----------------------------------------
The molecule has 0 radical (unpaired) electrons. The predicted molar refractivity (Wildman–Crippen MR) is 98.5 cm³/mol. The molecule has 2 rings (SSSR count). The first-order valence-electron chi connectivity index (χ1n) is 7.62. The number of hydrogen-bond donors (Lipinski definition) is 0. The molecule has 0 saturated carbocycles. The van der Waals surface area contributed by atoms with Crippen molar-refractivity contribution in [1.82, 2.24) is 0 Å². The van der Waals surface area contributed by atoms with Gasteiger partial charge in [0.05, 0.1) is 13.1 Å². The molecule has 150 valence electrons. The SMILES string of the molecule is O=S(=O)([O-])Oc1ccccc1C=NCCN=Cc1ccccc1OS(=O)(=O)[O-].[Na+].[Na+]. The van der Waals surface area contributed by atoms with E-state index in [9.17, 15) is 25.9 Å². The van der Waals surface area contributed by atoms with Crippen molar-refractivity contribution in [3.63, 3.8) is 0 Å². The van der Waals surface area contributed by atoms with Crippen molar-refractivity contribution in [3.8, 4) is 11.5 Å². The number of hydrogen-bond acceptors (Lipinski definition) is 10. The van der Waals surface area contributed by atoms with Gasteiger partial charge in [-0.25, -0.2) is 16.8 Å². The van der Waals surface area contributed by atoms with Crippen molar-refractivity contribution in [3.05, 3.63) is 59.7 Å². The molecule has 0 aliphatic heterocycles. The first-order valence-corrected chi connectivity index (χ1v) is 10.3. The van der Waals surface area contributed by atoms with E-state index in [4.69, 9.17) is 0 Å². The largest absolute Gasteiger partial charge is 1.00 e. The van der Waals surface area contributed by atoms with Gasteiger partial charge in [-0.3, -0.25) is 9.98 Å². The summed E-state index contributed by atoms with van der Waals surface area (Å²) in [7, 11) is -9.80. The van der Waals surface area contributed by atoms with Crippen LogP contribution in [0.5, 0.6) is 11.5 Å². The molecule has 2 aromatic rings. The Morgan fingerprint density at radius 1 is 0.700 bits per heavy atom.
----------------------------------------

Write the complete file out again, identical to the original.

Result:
The molecule has 0 radical (unpaired) electrons. The predicted molar refractivity (Wildman–Crippen MR) is 98.5 cm³/mol. The molecule has 2 rings (SSSR count). The first-order valence-electron chi connectivity index (χ1n) is 7.62. The number of hydrogen-bond donors (Lipinski definition) is 0. The molecule has 0 saturated carbocycles. The van der Waals surface area contributed by atoms with Crippen molar-refractivity contribution in [1.82, 2.24) is 0 Å². The van der Waals surface area contributed by atoms with Gasteiger partial charge in [0.05, 0.1) is 13.1 Å². The molecule has 150 valence electrons. The SMILES string of the molecule is O=S(=O)([O-])Oc1ccccc1C=NCCN=Cc1ccccc1OS(=O)(=O)[O-].[Na+].[Na+]. The van der Waals surface area contributed by atoms with E-state index in [9.17, 15) is 25.9 Å². The van der Waals surface area contributed by atoms with Crippen molar-refractivity contribution in [3.63, 3.8) is 0 Å². The van der Waals surface area contributed by atoms with Crippen molar-refractivity contribution in [3.8, 4) is 11.5 Å². The number of hydrogen-bond acceptors (Lipinski definition) is 10. The van der Waals surface area contributed by atoms with Gasteiger partial charge in [-0.25, -0.2) is 16.8 Å². The van der Waals surface area contributed by atoms with Crippen molar-refractivity contribution in [3.05, 3.63) is 59.7 Å². The molecule has 0 aliphatic heterocycles. The first-order valence-corrected chi connectivity index (χ1v) is 10.3. The van der Waals surface area contributed by atoms with E-state index in [4.69, 9.17) is 0 Å². The largest absolute Gasteiger partial charge is 1.00 e. The van der Waals surface area contributed by atoms with Gasteiger partial charge in [-0.3, -0.25) is 9.98 Å². The summed E-state index contributed by atoms with van der Waals surface area (Å²) in [7, 11) is -9.80. The van der Waals surface area contributed by atoms with Crippen LogP contribution in [0.5, 0.6) is 11.5 Å². The molecule has 2 aromatic rings. The Morgan fingerprint density at radius 1 is 0.700 bits per heavy atom.